When a child has deficient attention
This is my diagnostic contention:
The least sufficiency
Would be to test for deficiency
Of iron and vitamins that I’ll mention
This evening I went to another town outside my thirty-mile non-compete limit with a friend who teaches Tae Kwon Do.
I could write a great deal about martial arts, and in fact I made Tae Kwon Do the subject of a novel (not in print, I am hoping to get an agent). In brief, martial arts communities have an important place in our cities and towns.
I sat next to the mother of two of the students, a male age eight and a female age ten. She gave me permission to write about the following information.
The eight year old had a medically complicated first two weeks, and since then he’s been a behavioral problem at home, but not in school.
I asked if he were on medication; the mother told me no. I told her that a medication list with nothing on it is a good start.
Then I said that I never give the diagnosis of ADD or ADHD until I have the following normal lab work: complete blood count, erythrocyte sedimentation rate, thyroid stimulating hormone, 25 hydroxy vitamin D, lead level, chemistry 14 panel, ferritin, vitamin B12, and folic acid.
I have never once seen lead poisoning, and I’ve been looking hard for thirty years. But I’ve seen a lot of behavioral problems from iron deficiency, which has much biochemistry in common with lead poisoning, hangovers, and porphyria (a very rare blood disease).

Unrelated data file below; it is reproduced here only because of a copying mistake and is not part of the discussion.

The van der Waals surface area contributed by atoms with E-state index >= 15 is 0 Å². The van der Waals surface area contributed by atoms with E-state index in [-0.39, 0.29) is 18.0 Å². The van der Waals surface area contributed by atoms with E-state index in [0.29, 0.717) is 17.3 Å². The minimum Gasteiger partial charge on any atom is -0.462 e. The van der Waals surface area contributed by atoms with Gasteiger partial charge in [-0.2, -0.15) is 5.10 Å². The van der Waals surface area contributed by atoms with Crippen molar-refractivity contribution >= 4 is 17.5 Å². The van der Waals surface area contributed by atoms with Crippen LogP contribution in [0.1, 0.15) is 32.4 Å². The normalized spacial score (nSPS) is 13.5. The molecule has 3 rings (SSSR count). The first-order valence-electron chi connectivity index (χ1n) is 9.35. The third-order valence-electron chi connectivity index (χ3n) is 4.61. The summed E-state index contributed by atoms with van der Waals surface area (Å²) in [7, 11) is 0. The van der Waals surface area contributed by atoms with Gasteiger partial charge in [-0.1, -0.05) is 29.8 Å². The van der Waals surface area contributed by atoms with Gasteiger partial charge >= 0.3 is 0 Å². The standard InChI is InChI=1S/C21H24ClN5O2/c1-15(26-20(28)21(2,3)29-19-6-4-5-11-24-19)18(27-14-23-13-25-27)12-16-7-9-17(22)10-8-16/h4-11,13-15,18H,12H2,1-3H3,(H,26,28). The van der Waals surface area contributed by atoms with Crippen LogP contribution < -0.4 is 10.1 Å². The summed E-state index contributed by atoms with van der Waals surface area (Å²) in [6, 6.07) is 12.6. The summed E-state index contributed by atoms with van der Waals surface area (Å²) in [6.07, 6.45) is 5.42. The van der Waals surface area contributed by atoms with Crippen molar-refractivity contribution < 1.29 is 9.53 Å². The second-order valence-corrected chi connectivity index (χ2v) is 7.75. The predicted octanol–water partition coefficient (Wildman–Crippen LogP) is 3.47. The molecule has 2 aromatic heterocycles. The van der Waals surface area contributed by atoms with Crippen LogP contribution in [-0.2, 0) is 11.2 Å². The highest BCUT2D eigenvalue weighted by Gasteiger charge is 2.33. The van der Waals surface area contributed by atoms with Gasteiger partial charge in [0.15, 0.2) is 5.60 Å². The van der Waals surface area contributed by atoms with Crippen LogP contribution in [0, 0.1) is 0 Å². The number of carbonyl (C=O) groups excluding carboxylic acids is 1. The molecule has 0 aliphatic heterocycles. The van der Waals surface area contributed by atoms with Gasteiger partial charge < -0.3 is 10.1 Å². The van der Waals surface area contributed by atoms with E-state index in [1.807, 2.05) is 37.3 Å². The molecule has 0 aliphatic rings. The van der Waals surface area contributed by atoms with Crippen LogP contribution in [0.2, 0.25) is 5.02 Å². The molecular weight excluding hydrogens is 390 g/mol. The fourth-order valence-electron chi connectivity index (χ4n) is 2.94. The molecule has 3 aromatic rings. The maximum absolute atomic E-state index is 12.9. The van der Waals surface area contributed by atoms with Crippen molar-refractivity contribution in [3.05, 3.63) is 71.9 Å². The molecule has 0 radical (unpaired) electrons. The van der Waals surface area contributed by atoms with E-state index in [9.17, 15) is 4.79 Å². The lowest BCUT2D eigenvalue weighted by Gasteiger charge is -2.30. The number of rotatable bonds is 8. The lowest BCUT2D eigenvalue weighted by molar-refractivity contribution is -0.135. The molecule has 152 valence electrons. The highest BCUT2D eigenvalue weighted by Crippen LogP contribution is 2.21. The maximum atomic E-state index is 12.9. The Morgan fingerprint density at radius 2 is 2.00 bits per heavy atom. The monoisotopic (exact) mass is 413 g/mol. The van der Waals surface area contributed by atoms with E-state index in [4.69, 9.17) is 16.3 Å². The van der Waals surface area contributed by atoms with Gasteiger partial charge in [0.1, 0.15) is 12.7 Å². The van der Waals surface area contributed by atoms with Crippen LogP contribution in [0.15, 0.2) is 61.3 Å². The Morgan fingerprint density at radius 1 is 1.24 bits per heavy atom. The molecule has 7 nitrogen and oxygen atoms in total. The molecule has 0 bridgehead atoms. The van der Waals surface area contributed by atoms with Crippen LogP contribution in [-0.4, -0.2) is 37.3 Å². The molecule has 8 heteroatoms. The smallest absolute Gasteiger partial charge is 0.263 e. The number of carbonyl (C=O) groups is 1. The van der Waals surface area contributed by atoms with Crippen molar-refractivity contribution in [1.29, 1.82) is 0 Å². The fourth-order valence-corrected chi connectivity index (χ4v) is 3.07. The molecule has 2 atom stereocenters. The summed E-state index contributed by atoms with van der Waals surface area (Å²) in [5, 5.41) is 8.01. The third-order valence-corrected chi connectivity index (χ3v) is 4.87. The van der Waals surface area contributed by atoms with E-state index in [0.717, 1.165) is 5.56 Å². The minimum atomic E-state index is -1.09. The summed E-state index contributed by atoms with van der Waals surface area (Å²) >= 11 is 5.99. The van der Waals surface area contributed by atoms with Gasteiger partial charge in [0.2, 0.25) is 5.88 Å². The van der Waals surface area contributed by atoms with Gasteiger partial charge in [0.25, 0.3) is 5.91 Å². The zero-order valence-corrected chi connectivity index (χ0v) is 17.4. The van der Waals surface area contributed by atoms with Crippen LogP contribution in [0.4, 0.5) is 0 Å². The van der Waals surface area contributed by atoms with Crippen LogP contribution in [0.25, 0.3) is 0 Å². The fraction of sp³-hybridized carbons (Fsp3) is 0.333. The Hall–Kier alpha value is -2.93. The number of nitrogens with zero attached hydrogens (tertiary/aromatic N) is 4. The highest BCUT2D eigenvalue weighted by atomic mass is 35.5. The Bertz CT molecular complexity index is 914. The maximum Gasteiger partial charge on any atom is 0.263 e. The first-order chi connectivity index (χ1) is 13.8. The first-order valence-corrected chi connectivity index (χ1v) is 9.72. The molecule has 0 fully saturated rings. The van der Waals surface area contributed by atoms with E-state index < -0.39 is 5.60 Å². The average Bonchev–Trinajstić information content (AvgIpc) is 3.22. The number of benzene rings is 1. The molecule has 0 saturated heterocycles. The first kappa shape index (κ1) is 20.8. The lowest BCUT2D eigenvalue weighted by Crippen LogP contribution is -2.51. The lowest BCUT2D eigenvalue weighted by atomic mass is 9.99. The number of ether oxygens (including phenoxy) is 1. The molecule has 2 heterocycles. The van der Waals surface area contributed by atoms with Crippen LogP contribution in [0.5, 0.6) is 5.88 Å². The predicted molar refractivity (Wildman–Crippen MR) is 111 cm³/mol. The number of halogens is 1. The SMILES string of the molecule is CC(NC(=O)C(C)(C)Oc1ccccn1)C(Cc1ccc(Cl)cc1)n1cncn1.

I’ve also seen ADHD get a lot better with vitamin B12 replacement; my youngest B12 deficient patient was eleven years old. Some of my ADHD patients improved when the vitamin D deficiency resolved.
The few children I’ve seen with underactive thyroids all had behavioral problems, which either improved greatly or disappeared when they had adequate thyroid supplementation.
I’m not a big fan of medication for ADHD. The disease runs a spectrum from not so bad to disabling, and at every level treatment involves varying combinations of coping strategies or medications. Pills alone won’t help nearly as much as pills and skills. A combination of an alarm watch that goes off every fifteen minutes, a continuously updated list, and a Palm or other PDA can go a long way to obviating a pharmacologic strategy.
If easy distractibility makes the diagnosis of ADD, then I have the disease. I suppose in comparison to other people my age I’m hyperactive. I have made a lifelong habit of avoiding cross talk and multiple conversations, and I will be the first to admit that I don’t multitask well.
I’m a Family Practitioner from Sioux City, Iowa. In the year that my 30-mile non-compete clause ticks out I’m having a lot of adventures. If you want to comment on a post, click on the title.